The Final Word | New Jersey Assembly Speaker Craig Coughlin

1/15/2019

STATE LEGISLATURES MAGAZINE | JANUARY-FEBRUARY 2019

Attorney Craig Coughlin entered politics nearly 35 years ago, serving on the school board and city council in South Amboy, N.J. He was elected to the Assembly in 2009 and has served as speaker since January 2018. Coughlin graduated from St. John’s University School of Law in New York.

Craig CoughlinAre leaders born or made?

It’s actually a combination of both. You need the innate skills and desire, and you need an environment that helps direct you. You can’t be afraid to lose if you’re going to be a leader, and I think that only comes from the environment you’re raised in. If you grow up in a place where it’s OK to be out in front on an issue in your family, that’s a terrific training ground for being a leader.

How did your upbringing prepare you?

Everything I have or ever will be is the product of Claire Coughlin’s work. My dad died in 1962, a time when the world was dif­ferent. She was a single mother who raised two kids by herself. Never once did I hear her say, “Woe is me.” If there was a problem, you solved it. If there was a challenge, you met it. My sister and I were both raised to be confident and to go forward. Sadly, she has passed and I wish she had been here to see me get to be the speaker. I think she would have been proud.

What did you learn from the last election?

That people demand a certain tenor in their government and that we ought to be mindful about the things that are important to our voters. People here were dissatisfied with the things we’ve seen in Washington. Before the election, our 12 congressional seats were split 7-to-5, now it’s 11-to-1 Dem­ocrats. We had huge voter turnout, which is really hopeful, because there were people engaged on both sides of the aisle, and I think that’s important.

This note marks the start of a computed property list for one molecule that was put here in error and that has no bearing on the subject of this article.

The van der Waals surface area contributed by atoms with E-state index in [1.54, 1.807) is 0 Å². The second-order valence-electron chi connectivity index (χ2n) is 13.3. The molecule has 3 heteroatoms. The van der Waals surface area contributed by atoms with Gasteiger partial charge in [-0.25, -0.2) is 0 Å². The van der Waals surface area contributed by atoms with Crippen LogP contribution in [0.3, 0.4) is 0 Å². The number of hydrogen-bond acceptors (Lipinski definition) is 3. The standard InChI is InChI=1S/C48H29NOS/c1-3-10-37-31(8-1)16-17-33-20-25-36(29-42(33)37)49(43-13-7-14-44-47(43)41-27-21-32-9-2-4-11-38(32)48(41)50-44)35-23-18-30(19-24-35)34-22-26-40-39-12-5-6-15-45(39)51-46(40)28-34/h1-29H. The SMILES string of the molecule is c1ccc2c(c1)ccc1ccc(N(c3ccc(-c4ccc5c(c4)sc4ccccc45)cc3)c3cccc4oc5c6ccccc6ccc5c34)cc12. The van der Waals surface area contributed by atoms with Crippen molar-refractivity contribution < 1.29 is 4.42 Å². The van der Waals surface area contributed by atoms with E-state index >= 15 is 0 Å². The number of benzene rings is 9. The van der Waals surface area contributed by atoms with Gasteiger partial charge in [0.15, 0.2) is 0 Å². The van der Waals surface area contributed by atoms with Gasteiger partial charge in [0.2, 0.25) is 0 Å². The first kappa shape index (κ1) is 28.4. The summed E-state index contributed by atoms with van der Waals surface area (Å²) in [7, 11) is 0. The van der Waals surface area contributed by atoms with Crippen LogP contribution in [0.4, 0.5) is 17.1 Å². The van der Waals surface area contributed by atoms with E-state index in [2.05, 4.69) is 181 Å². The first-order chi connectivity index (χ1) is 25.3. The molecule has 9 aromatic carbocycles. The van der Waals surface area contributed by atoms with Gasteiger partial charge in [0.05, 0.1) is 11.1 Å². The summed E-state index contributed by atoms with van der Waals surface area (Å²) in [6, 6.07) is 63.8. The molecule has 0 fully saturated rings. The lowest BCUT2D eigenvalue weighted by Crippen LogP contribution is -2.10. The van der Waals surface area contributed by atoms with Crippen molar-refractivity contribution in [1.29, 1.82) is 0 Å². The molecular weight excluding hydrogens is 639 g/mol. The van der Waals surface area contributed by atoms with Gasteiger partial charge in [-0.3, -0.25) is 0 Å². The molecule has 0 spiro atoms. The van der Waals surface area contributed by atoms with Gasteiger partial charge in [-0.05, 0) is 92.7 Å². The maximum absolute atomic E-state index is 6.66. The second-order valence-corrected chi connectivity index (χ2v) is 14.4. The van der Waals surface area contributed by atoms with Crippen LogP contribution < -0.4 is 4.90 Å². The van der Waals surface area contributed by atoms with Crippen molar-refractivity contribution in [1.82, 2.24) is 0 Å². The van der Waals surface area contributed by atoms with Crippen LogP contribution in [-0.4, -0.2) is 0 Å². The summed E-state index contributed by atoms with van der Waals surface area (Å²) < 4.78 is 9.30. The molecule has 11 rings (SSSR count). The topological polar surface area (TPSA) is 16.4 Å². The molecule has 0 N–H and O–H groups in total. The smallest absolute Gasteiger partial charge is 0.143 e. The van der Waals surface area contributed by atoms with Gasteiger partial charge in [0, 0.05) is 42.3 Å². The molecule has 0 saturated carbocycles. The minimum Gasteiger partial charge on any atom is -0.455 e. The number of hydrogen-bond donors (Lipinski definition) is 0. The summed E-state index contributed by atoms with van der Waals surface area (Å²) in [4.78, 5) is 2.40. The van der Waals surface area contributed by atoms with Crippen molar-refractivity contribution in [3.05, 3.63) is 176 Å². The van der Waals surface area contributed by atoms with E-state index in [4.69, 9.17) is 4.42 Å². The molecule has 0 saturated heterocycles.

What are your legislative priorities?

To expand medical marijuana and also consider legalization of adult-use marijuana. We’re going to look to raise the minimum wage to $15. One of the things I’ve tried to focus attention on is eliminating hunger in this state. And we’ll do things like expand paid family leave.

What was the worst job you ever held and what did it teach you?

When I was in college, during the summer­time I cleaned out chemical barrels. The im­age that sticks in my mind is doing that in the pouring rain. I remember thinking, This stinks, it’s not for me. I also remember thinking how incredibly lucky I was to be able to go to college and pick my career. That hammered it home when it was a pain in the neck to study or write a paper. It reminds you that there are people doing those jobs every day. That’s how they feed their family. You have a duty to stick up for them.

When you were a kid, what did you want to be when you grew up?

I wanted to be a sportscaster. And I get to be the play-by-play announcer on my lo­cal-access TV channel. I do the games with our mayor here in Woodbridge Township. We do baseball, football, basketball, hockey ... You name it, we do it. It’s just great fun to do high school sports.

What book is on your nightstand?

A book about World War I called “A World Undone: The Story of the Great War.” With the recent 100th anniversary of the end of the war, I felt I didn’t know enough about it.

What final words would you like to share?

We should be optimistic about the future, particularly about the leaders of tomorrow. The reason I say that is that I have great confidence in my three sons, all in their 20s. I work with some dedicated, smart young people on my staff, and we have a group of legislators in the Assembly who are in their 30s and they’re all energetic and ambitious and I think they have a real appreciation for their work. The final word is that we’re going to be fine.

Jane Carroll Andrade, a contributing editor, conducted this interview, which has been edited for clarity and length.

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